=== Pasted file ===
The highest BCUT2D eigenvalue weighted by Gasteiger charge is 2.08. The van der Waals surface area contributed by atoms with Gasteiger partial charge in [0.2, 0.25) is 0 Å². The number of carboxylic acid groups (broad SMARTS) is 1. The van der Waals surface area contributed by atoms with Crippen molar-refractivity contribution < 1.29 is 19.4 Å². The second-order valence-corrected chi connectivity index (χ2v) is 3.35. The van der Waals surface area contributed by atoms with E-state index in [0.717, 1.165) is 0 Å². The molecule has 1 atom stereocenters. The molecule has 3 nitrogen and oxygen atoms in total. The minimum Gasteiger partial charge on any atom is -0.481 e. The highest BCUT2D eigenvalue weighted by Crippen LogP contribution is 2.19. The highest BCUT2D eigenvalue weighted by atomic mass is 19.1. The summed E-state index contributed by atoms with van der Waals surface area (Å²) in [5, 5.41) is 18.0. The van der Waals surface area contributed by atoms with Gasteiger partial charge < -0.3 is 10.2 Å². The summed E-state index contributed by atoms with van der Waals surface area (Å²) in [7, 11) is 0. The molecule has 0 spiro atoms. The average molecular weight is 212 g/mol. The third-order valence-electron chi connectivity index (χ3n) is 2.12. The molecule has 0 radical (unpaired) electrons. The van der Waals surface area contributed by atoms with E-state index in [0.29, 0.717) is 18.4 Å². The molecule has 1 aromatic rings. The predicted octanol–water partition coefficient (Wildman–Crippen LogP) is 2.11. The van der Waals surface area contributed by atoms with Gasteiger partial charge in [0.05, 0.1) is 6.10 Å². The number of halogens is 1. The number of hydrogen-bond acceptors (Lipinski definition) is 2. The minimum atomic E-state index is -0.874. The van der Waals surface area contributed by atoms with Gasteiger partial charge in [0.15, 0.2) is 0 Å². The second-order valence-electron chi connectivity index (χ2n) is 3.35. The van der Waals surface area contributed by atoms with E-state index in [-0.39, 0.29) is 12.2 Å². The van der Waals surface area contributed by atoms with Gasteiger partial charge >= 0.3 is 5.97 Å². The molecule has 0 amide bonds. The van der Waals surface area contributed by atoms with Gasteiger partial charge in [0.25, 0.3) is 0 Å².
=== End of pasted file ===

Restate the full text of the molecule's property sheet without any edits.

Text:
The highest BCUT2D eigenvalue weighted by Gasteiger charge is 2.08. The van der Waals surface area contributed by atoms with Gasteiger partial charge in [0.2, 0.25) is 0 Å². The number of carboxylic acid groups (broad SMARTS) is 1. The van der Waals surface area contributed by atoms with Crippen molar-refractivity contribution < 1.29 is 19.4 Å². The second-order valence-corrected chi connectivity index (χ2v) is 3.35. The van der Waals surface area contributed by atoms with E-state index in [0.717, 1.165) is 0 Å². The molecule has 1 atom stereocenters. The molecule has 3 nitrogen and oxygen atoms in total. The minimum Gasteiger partial charge on any atom is -0.481 e. The highest BCUT2D eigenvalue weighted by Crippen LogP contribution is 2.19. The highest BCUT2D eigenvalue weighted by atomic mass is 19.1. The summed E-state index contributed by atoms with van der Waals surface area (Å²) in [5, 5.41) is 18.0. The van der Waals surface area contributed by atoms with Gasteiger partial charge < -0.3 is 10.2 Å². The summed E-state index contributed by atoms with van der Waals surface area (Å²) in [7, 11) is 0. The molecule has 0 spiro atoms. The average molecular weight is 212 g/mol. The third-order valence-electron chi connectivity index (χ3n) is 2.12. The molecule has 0 radical (unpaired) electrons. The van der Waals surface area contributed by atoms with E-state index in [0.29, 0.717) is 18.4 Å². The molecule has 1 aromatic rings. The predicted octanol–water partition coefficient (Wildman–Crippen LogP) is 2.11. The van der Waals surface area contributed by atoms with Gasteiger partial charge in [0.05, 0.1) is 6.10 Å². The number of halogens is 1. The number of hydrogen-bond acceptors (Lipinski definition) is 2. The minimum atomic E-state index is -0.874. The van der Waals surface area contributed by atoms with Gasteiger partial charge in [0.15, 0.2) is 0 Å². The second-order valence-electron chi connectivity index (χ2n) is 3.35. The van der Waals surface area contributed by atoms with E-state index in [-0.39, 0.29) is 12.2 Å². The van der Waals surface area contributed by atoms with Gasteiger partial charge >= 0.3 is 5.97 Å². The molecule has 0 amide bonds. The van der Waals surface area contributed by atoms with Gasteiger partial charge in [0.25, 0.3) is 0 Å².